U.S. Homeland Security Pushes New Cybersecurity Rules After Colonial Pipeline Attack
Cyber defense is a crucial part of the world we live in, as "The lives and livelihoods of the American people depend on our collective ability to protect our Nation's critical infrastructure from evolving threats," explains Secretary of Homeland Security Alejandro N. Mayorkas. To accomplish this, today's directive will require
This directive comes from the Cybersecurity and Infrastructure Agency which advised the Transportation Security Administration "on cybersecurity threats to the pipeline industry, as well as technical countermeasures to prevent those threats." This follows an earlier directive from May, which required pipeline owners and operators to report any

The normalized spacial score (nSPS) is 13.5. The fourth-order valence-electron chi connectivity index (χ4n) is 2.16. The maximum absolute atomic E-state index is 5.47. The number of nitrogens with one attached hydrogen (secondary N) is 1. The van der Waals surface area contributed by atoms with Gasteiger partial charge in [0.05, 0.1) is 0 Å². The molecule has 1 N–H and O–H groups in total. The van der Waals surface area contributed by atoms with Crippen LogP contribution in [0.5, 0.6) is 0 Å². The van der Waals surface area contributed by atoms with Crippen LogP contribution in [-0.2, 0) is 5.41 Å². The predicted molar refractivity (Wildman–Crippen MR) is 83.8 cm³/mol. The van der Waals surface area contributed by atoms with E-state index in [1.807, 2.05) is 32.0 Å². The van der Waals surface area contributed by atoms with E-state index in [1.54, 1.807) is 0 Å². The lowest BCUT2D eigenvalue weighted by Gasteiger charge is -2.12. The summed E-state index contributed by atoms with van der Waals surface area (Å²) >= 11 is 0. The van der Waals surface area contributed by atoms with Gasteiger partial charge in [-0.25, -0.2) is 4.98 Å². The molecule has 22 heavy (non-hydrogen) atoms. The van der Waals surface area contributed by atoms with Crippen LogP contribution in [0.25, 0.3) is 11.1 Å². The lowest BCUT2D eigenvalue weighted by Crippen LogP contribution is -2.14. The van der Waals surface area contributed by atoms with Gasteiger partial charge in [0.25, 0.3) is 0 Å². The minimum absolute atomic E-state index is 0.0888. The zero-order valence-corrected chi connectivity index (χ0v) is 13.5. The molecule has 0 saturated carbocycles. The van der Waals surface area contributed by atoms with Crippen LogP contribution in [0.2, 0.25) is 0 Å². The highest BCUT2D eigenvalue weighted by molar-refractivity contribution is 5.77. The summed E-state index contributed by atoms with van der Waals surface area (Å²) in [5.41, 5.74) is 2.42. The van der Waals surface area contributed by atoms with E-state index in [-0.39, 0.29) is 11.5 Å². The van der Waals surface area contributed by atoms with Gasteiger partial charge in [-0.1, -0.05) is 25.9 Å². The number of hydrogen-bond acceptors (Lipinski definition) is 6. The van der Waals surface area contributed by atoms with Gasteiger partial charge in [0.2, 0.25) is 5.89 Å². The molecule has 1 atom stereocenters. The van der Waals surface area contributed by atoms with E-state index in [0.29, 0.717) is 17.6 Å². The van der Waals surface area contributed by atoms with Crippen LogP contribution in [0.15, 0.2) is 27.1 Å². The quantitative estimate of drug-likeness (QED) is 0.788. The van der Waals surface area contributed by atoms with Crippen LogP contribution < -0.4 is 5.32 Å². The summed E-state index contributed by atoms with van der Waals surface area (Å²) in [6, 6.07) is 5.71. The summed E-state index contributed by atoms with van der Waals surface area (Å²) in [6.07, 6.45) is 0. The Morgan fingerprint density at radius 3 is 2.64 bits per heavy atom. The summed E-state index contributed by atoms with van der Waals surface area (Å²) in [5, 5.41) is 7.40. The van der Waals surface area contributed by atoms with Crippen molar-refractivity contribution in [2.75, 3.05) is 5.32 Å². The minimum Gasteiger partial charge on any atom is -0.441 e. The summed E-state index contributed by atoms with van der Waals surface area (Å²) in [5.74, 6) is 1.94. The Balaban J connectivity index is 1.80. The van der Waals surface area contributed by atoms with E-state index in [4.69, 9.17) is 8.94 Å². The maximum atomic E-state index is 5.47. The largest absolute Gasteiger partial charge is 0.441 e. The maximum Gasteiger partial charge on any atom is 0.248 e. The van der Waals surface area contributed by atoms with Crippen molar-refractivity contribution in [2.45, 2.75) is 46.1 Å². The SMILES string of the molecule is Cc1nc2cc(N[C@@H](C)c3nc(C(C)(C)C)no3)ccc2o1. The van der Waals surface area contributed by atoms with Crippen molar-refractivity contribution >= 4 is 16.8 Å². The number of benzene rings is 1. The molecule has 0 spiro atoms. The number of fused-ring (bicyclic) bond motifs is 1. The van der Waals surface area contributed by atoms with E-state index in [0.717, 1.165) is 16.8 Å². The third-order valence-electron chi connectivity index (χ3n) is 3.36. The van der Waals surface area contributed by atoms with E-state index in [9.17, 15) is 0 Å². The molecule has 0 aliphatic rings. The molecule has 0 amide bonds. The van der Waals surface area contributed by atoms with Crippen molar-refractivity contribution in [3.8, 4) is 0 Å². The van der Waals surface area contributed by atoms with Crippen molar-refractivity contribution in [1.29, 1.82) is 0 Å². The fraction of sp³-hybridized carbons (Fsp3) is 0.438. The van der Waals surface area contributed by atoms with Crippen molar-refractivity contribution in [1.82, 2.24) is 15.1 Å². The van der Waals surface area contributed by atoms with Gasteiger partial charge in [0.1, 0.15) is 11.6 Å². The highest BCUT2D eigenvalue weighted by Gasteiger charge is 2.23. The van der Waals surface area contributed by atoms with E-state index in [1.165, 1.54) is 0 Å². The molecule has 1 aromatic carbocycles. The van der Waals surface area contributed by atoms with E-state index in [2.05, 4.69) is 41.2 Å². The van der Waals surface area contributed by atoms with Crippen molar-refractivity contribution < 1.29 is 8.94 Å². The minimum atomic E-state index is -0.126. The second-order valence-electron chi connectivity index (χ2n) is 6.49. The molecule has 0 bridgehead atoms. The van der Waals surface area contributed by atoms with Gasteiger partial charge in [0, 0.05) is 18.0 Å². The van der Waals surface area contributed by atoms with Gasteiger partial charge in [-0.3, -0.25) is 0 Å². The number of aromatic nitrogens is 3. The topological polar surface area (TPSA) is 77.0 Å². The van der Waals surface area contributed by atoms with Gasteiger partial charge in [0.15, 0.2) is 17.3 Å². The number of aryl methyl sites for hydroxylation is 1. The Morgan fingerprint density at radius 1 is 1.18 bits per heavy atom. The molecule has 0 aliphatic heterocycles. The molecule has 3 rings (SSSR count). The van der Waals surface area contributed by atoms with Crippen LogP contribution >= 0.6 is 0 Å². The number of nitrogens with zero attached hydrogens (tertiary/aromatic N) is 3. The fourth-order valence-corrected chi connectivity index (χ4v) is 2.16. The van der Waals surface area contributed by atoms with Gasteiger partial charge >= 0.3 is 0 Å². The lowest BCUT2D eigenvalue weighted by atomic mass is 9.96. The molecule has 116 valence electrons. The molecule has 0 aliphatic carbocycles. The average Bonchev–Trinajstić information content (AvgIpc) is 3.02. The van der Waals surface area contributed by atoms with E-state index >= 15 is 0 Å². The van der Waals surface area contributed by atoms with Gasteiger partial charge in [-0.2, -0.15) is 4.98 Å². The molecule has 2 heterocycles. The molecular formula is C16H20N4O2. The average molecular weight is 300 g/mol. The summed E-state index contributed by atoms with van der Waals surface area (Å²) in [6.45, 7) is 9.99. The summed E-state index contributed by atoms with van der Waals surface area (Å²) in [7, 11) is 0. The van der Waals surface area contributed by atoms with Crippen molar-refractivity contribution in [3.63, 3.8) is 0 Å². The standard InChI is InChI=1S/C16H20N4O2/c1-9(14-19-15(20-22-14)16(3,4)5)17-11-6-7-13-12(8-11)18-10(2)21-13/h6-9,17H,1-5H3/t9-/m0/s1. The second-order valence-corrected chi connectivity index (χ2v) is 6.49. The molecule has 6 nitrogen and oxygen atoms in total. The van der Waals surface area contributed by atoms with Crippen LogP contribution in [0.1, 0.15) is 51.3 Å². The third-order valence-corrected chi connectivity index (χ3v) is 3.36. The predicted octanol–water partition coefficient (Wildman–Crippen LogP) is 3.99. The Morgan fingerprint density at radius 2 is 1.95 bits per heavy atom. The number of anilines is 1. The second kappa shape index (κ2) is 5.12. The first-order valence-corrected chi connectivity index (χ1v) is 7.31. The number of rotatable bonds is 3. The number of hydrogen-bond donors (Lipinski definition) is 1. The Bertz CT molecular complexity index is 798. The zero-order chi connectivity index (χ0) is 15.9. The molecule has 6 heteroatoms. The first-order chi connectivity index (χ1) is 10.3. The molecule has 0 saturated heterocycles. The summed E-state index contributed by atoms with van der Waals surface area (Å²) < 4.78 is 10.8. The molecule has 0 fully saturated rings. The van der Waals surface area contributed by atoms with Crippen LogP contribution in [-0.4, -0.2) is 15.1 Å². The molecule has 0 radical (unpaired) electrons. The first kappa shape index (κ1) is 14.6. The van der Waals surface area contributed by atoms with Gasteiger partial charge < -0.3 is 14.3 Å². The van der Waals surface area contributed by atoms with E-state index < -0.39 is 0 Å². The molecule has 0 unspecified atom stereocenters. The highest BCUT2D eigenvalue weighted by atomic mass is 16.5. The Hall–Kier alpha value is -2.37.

The hope is that, between these two directives, critical pipelines will not be at as high of a risk as in years past. However, this will likely not be enough to secure critical infrastructure from security threats. Much more force is needed, such as creating laws and regulations to force companies to comply or perhaps face significant penalties. Otherwise, the Colonial Pipeline incident could be the first in a long line of disruptive attacks on critical infrastructure.